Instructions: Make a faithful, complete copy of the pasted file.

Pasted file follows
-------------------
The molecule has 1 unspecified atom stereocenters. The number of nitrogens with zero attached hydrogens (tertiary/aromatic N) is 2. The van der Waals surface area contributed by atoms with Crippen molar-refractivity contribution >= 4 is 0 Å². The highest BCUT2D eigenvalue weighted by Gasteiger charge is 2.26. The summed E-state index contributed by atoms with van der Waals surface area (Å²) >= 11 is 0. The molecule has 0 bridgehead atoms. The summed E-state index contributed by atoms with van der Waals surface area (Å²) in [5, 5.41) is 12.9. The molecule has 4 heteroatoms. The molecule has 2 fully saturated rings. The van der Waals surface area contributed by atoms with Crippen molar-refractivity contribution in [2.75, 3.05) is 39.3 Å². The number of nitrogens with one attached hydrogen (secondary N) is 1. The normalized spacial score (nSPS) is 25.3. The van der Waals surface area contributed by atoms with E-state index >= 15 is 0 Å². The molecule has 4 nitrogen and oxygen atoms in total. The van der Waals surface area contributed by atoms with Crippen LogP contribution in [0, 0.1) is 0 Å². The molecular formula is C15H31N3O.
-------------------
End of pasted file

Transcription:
The molecule has 1 unspecified atom stereocenters. The number of nitrogens with zero attached hydrogens (tertiary/aromatic N) is 2. The van der Waals surface area contributed by atoms with Crippen molar-refractivity contribution >= 4 is 0 Å². The highest BCUT2D eigenvalue weighted by Gasteiger charge is 2.26. The summed E-state index contributed by atoms with van der Waals surface area (Å²) >= 11 is 0. The molecule has 0 bridgehead atoms. The summed E-state index contributed by atoms with van der Waals surface area (Å²) in [5, 5.41) is 12.9. The molecule has 4 heteroatoms. The molecule has 2 fully saturated rings. The van der Waals surface area contributed by atoms with Crippen molar-refractivity contribution in [2.75, 3.05) is 39.3 Å². The number of nitrogens with one attached hydrogen (secondary N) is 1. The normalized spacial score (nSPS) is 25.3. The van der Waals surface area contributed by atoms with E-state index >= 15 is 0 Å². The molecule has 4 nitrogen and oxygen atoms in total. The van der Waals surface area contributed by atoms with Crippen LogP contribution in [0, 0.1) is 0 Å². The molecular formula is C15H31N3O.